Homeland Security presses for return to work

An August 18 Department of Homeland Security (DHS) statement declared that teachers were “critical infrastructure workers,” and that even if they been exposed to the coronavirus but showed no symptoms, they were deemed able to return to classrooms without submitting to the otherwise required 14-day quarantine period recommended by public health agencies. Although the DHS declaration is not a federal directive, it is feared that school districts might use it to establish rules requiring teachers who have been in contact with coronavirus-infected people to nevertheless immediately return to school.

Return to work and the second wave

The results of school reopenings internationally are telling. In Israel, schools reopened in May, after a national quarantine for much of the spring. COVID-19 cases quickly spiraled out of control, infecting student, parents, families and entire communities. The same outcome has been reported in South Korea as well as in most all nations where any “return to work” reopening measures were implemented, whether in schools or more generally. The U.S., with the highest COVID-19 infection and death statistics in the world, is a case in point. 22,000 daily new cases were reported just a few months ago. After partial re-opening, figures reached 70,000 new cases daily!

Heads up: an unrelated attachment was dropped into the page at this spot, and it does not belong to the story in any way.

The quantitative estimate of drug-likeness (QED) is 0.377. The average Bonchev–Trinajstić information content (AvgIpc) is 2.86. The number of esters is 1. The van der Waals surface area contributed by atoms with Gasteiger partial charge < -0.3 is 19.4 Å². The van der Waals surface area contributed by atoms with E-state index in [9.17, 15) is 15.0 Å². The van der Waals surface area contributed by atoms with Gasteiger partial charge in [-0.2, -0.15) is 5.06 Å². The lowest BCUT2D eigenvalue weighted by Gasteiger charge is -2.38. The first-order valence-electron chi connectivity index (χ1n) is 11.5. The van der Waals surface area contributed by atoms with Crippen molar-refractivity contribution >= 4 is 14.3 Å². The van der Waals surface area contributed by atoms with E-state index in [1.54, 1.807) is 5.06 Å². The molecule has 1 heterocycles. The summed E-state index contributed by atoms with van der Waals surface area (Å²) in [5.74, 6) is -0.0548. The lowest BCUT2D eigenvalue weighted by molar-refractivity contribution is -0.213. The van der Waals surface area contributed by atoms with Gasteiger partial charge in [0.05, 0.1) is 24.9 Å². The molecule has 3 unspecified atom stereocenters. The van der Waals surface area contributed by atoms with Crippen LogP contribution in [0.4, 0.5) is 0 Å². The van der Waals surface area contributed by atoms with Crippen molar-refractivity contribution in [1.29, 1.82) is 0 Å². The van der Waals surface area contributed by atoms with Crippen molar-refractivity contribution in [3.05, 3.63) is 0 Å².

The absurdity of public officials warning against small backyard barbecues with family members on the one hand and advocating a nationwide back-to-school drive involving hundreds of millions of people on the other, is almost beyond belief. Then again, behind the back-to-school drive is capitalism’s drive to free up workers, mostly women, from childcare and related responsibilities, to resume work to enhance capitalist profits. Once again, human life itself is subordinate to the imperatives of capitalist profit.

Emerging battle in New York City

Most teachers today don’t see it that way. This is reflected in the emerging battle in New York City, the nation’s largest school district, with over 1.3 million students. NYC Mayor Bill de Blasio pressed hard to force teachers back to the classroom, with the threat of imposing the union-busting Taylor Law as his club. The notorious 1960s era Taylor Law bans public worker strikes, including for teachers, and imposes massive fines against workers and union officials, and even imprisonment, for violations. One provision of the law imposes a fine of two days’ pay for every day on strike!  “Overtime in reverse!” as some call it.